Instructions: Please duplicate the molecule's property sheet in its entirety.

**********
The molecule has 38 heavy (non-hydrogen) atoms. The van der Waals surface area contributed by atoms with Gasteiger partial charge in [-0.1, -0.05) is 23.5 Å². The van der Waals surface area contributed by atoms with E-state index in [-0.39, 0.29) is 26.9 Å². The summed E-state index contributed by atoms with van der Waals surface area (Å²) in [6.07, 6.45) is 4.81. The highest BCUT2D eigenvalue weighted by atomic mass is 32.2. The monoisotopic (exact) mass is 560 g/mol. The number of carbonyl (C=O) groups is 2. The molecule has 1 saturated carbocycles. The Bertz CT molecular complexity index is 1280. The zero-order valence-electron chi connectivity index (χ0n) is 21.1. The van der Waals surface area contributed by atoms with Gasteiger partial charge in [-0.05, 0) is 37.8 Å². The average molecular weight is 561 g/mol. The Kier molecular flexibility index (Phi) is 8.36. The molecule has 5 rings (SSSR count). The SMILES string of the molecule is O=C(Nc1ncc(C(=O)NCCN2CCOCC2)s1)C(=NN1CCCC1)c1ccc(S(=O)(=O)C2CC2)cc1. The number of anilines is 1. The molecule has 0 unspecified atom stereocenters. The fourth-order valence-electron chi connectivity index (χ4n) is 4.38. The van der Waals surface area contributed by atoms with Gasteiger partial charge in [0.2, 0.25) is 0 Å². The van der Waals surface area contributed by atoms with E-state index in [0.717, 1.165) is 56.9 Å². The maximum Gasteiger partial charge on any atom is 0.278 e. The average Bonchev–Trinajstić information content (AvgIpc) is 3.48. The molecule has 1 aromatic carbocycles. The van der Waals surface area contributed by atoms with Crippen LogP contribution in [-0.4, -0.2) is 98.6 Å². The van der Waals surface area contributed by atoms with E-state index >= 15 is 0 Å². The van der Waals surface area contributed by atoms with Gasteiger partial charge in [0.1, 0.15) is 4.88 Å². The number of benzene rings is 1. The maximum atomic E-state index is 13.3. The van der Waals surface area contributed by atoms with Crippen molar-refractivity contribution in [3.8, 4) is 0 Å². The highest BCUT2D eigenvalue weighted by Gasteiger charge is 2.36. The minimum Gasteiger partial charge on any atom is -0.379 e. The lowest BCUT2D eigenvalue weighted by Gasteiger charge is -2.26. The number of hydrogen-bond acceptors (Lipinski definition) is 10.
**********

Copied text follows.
The molecule has 38 heavy (non-hydrogen) atoms. The van der Waals surface area contributed by atoms with Gasteiger partial charge in [-0.1, -0.05) is 23.5 Å². The van der Waals surface area contributed by atoms with E-state index in [-0.39, 0.29) is 26.9 Å². The summed E-state index contributed by atoms with van der Waals surface area (Å²) in [6.07, 6.45) is 4.81. The highest BCUT2D eigenvalue weighted by atomic mass is 32.2. The monoisotopic (exact) mass is 560 g/mol. The number of carbonyl (C=O) groups is 2. The molecule has 1 saturated carbocycles. The Bertz CT molecular complexity index is 1280. The zero-order valence-electron chi connectivity index (χ0n) is 21.1. The van der Waals surface area contributed by atoms with Gasteiger partial charge in [-0.05, 0) is 37.8 Å². The average molecular weight is 561 g/mol. The Kier molecular flexibility index (Phi) is 8.36. The molecule has 5 rings (SSSR count). The SMILES string of the molecule is O=C(Nc1ncc(C(=O)NCCN2CCOCC2)s1)C(=NN1CCCC1)c1ccc(S(=O)(=O)C2CC2)cc1. The number of anilines is 1. The molecule has 0 unspecified atom stereocenters. The fourth-order valence-electron chi connectivity index (χ4n) is 4.38. The van der Waals surface area contributed by atoms with Gasteiger partial charge in [0.2, 0.25) is 0 Å². The van der Waals surface area contributed by atoms with E-state index in [0.717, 1.165) is 56.9 Å². The maximum Gasteiger partial charge on any atom is 0.278 e. The average Bonchev–Trinajstić information content (AvgIpc) is 3.48. The molecule has 1 aromatic carbocycles. The van der Waals surface area contributed by atoms with Crippen LogP contribution in [-0.4, -0.2) is 98.6 Å². The van der Waals surface area contributed by atoms with E-state index >= 15 is 0 Å². The van der Waals surface area contributed by atoms with Gasteiger partial charge in [0.1, 0.15) is 4.88 Å². The number of benzene rings is 1. The maximum atomic E-state index is 13.3. The van der Waals surface area contributed by atoms with Crippen molar-refractivity contribution in [3.8, 4) is 0 Å². The highest BCUT2D eigenvalue weighted by Gasteiger charge is 2.36. The minimum Gasteiger partial charge on any atom is -0.379 e. The lowest BCUT2D eigenvalue weighted by Gasteiger charge is -2.26. The number of hydrogen-bond acceptors (Lipinski definition) is 10.